Flexibility will forever be a goal in the solar industry because there is no perfect site. As you’ll notice throughout the mounting guide this year, flexibility is a big trend in mounting systems, but there is usually still a rigidity baked into the PV architecture itself. Panels are tied together on strings, and choosing one approach to system architecture might solve one issue while creating another, or maybe it solves everything but is more expensive than originally planned.
A new system from TrinaSolar — Trinaflex — was designed to add in some system flexibility by mixing and matching module-level technology at individual modules while not needing to upgrade an entire array or string. Now, the module technology deployed in the Trinaflex is nothing new. The platform uses the Trinasmart and Trinaswitch modules that have been available in the market. The innovation here is the ability to mix and match. Flexibility. This is why Jing Tian, Trina’s head of global marketing, called it a “solution platform.”
So, to understand this solution, let’s talk about the Trinaswitch and the Trinasmart.
The biggest key to Trinaswitch smart modules is safety. It is constantly monitoring PV module parameters and checking for issues such as overvoltage or overtemperature, and will enter PV-Safe mode if a safety hazard is detected and reported to the Cloud Connect. From there, single modules or the entire system can be shut off at the module level. Trinasmart is Trina’s high-performance module that has optimization and a capped maximum voltage that allows for longer strings from Tigo Energy built in. It quickly finds the exact optimal operating point of each module and prevents shading issues from diminishing the output of other modules.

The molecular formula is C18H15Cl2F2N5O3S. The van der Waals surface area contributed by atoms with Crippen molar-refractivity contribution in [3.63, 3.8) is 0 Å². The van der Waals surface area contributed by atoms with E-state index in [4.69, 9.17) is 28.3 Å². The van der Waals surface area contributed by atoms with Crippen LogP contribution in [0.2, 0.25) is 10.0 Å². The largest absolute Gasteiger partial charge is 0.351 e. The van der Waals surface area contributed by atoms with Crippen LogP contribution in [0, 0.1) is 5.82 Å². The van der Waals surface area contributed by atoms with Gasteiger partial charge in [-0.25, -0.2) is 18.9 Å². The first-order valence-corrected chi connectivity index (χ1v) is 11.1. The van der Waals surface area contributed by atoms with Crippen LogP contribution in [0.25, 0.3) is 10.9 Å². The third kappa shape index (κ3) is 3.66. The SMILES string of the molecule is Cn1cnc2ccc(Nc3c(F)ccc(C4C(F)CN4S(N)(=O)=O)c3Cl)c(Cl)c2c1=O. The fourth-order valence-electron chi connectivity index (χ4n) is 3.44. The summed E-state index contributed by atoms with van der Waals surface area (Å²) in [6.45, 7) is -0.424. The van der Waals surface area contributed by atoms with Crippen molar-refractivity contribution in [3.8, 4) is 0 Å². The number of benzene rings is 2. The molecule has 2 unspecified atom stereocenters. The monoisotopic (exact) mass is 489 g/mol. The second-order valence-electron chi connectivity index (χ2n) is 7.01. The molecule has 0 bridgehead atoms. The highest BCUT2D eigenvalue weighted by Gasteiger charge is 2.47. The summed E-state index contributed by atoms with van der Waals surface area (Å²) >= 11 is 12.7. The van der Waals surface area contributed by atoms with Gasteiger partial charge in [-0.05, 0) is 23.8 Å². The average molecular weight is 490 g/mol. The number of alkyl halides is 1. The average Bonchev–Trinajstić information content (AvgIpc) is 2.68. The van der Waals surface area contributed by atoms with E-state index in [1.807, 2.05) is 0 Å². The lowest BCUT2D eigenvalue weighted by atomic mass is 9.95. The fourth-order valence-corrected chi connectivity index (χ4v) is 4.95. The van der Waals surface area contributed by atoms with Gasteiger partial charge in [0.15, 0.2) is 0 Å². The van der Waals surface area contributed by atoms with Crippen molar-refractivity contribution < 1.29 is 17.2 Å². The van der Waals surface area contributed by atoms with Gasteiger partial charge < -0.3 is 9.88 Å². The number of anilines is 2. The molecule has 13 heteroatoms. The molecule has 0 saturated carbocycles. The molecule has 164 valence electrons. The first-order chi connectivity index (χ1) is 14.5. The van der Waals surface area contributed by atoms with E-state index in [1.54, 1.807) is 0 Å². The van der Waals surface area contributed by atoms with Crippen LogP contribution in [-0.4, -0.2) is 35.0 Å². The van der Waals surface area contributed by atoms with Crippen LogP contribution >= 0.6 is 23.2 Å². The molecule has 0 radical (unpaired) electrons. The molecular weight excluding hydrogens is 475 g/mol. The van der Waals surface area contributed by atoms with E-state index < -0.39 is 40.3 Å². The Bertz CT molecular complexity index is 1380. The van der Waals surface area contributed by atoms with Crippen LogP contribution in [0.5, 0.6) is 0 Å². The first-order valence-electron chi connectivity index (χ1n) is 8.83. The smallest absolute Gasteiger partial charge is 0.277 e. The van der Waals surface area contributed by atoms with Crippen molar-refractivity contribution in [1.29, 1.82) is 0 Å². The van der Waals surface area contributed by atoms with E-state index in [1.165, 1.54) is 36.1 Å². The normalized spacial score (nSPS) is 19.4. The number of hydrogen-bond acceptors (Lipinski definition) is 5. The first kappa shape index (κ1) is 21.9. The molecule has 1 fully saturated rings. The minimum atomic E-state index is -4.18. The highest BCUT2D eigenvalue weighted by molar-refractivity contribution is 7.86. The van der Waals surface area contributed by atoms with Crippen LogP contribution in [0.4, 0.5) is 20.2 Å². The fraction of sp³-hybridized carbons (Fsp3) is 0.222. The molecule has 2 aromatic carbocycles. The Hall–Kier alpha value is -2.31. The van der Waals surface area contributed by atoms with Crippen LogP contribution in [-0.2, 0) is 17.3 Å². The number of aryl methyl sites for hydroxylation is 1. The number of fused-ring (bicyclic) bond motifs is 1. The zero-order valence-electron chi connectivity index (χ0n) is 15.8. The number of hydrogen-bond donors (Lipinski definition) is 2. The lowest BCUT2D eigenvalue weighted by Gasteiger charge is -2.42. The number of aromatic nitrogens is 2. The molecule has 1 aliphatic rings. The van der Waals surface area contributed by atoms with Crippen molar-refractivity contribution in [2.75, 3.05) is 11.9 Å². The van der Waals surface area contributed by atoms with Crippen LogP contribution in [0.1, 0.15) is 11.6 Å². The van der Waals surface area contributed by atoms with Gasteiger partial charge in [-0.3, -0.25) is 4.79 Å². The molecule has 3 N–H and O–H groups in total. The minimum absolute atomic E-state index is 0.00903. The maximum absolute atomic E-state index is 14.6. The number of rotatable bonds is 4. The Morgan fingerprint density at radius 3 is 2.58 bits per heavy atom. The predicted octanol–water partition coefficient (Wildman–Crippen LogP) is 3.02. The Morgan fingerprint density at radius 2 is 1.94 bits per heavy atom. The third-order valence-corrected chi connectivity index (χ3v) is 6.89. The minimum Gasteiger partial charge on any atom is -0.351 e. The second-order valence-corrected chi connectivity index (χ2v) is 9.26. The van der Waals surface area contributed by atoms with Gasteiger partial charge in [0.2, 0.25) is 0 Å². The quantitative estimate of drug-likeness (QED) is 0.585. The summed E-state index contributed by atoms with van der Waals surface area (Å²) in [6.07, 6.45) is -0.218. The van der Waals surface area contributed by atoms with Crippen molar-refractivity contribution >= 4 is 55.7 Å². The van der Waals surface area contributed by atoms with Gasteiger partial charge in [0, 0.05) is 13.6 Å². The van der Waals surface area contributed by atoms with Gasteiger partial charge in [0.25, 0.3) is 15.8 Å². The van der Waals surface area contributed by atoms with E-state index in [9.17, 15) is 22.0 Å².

The secret sauce for these solutions is in the junction box. This junction box is a removable, plug-and-play item that leads to the flexibility afforded by the Trinaflex platform. (Also, these module junction boxes are color coded to make it easier to work with on site.)
“For a customer who, if they have one type of inventory and want to switch, they can buy the cover plate separately to switch out the electronics,” Tian says. “If they want to go from the Trinaswitch to Trinasmart or vice versa, that’s an option.”
Certain customers will find the real value in the selective deployment of both the module-level optimization and module-level shutdown. Typically, if a module needs to be optimized for shade mitigation, then the entire string needs to be optimized — an either/or proposition that also usually requires additional components throughout the system.
Flexibility is also helpful because of today’s tight deadlines. Consider how long permitting can take. It helps to avoid any issues once you get on site, like seeing that the roof is not quite as was permitted.
But with more options comes more decisions. What is the right mix for a certain roof and customer? TrinaSolar has integrated these options into Aurora Solar’s design tool, which can give a customer the bill of materials and an understanding of what modules they need in various scenarios.
“We’re only optimized where the module needs to be optimized,” Tian says. “So, the cost to optimize is reduced if you don’t need the entire string to be optimized.”
Chris Crowell is managing editor of Solar Builder.
— Solar Builder magazine